Donald Trump doesn't sleep, but instead watches "enormous amounts of television"

Our next president will be deciding the fate of the world while watching CNN up into the early hours

Published November 16, 2016 2:36PM (EST)

FILE - This April 8, 2016 file photo shows the entrance to Trump Tower in New York. (AP)
FILE - This April 8, 2016 file photo shows the entrance to Trump Tower in New York. (AP)

Based on Donald Trump's past behavior, it's likely that he's spending his days hard at work assembling his new administration during the transition process — and, at night, watching "enormous amounts of television" instead of sleeping.

"Trump mainly works. He rarely sleeps, as little as two-to-four hours a night," wrote The Washington Post on Monday, describing a conversation it had had with Marc Fischer, who co-authored "Trump Revealed: An American Journey of Ambition, Ego, Money and Power."

"He watches enormous amounts of television all through the night," Fischer said. "He’s a homebody who rarely leaves Trump Tower or Mar-A-Lago, his Florida retreat. He does occasionally golf with business associates or other celebrities, but has done little of that over the course of the campaign. He spends a lot of time on the phone, and surely is doing a vast amount of that. He could, in keeping with his pattern on the campaign trail, do rally-style events before his inauguration."

There's another fact that may worry political observers, Fischer noted.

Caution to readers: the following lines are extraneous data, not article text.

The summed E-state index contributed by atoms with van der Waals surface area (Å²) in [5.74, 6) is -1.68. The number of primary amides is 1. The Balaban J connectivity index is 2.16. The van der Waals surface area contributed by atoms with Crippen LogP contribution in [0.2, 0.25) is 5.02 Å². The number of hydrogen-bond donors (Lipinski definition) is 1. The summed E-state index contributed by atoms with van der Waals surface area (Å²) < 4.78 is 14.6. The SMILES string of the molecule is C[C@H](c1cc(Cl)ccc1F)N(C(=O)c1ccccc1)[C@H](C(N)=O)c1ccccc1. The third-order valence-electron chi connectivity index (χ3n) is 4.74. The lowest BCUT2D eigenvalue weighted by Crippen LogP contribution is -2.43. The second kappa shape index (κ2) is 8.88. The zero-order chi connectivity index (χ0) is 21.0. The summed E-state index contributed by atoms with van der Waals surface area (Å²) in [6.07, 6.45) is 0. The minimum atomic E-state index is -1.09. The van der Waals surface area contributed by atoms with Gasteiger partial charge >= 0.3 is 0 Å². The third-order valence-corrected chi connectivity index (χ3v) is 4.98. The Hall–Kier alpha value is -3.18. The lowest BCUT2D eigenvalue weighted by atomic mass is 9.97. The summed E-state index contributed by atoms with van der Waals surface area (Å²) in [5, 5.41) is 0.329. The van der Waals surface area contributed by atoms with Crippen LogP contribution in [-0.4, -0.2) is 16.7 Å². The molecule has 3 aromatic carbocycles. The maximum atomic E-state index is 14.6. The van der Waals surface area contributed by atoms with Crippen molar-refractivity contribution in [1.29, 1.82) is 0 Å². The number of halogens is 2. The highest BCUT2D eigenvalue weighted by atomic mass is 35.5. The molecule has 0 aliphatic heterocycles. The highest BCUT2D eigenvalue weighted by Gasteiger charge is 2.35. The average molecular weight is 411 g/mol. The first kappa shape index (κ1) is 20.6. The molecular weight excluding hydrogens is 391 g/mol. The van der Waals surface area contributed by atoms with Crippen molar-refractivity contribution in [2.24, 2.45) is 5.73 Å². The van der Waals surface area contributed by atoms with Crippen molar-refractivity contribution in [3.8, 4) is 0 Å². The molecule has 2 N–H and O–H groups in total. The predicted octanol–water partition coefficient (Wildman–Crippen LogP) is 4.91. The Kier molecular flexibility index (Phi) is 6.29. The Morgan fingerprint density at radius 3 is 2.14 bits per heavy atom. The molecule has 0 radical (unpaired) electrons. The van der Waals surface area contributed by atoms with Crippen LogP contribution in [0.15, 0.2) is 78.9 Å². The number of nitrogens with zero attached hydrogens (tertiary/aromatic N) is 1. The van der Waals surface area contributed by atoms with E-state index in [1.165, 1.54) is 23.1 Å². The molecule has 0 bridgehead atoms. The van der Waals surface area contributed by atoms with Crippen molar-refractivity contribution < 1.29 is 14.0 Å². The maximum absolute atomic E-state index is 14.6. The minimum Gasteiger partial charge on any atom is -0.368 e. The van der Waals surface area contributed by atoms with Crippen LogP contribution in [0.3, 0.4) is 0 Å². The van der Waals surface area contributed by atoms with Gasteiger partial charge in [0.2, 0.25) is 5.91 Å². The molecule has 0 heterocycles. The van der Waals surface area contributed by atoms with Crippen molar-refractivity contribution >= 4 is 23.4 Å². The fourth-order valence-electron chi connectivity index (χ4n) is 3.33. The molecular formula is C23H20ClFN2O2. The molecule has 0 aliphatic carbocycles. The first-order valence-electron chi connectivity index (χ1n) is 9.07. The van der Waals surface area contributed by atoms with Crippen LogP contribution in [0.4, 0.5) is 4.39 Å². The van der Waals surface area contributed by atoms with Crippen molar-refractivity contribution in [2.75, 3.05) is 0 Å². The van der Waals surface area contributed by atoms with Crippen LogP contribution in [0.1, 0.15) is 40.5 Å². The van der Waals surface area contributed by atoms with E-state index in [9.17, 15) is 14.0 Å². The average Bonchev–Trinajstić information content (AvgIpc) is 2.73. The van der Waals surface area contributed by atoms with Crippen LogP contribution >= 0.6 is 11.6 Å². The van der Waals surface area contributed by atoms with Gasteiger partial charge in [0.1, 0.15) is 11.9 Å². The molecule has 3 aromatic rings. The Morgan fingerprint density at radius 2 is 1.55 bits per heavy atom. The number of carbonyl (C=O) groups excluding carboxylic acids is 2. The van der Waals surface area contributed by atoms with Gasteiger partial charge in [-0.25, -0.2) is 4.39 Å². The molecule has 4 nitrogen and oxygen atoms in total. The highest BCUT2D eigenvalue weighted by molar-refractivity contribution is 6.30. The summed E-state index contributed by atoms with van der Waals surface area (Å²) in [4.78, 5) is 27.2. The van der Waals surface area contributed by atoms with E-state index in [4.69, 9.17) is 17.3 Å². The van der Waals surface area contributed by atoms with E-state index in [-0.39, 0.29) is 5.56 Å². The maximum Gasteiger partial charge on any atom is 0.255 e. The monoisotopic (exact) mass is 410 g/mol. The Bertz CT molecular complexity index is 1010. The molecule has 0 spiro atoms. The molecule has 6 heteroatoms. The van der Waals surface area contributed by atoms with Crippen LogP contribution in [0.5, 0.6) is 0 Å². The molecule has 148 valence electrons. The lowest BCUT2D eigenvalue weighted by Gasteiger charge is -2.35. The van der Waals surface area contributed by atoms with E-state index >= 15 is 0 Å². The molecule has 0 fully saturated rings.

"He’s not likely to spend a lot of time in meetings."

Trump has been under fire due to reports that his transition process has been rife with incompetence and backbiting. "The New York Times" reported on Tuesday that foreign leaders were frustrated at trying to get patched through to Trump Tower so they could speak to the president-elect, while establishment Republicans have been increasingly frozen out of the transition due to the demotion of New Jersey Gov. Chris Christie.

By Matthew Rozsa

Matthew Rozsa is a professional writer whose work has appeared in multiple national media outlets since 2012 and exclusively at Salon since 2016. He specializes in covering science, health and history, and is particularly passionate about climate change, animal science, disability rights, plastic pollution and the intersections between science and politics. He has interviewed many prominent figures including former President Jimmy Carter, former Israeli Prime Minister Ehud Barak, animal scientist and activist Temple Grandin, inventor Ernő Rubik, mRNA vaccine pioneer Katalin Karikó, actor George Takei, and right-wing insurrectionist Roger Stone.

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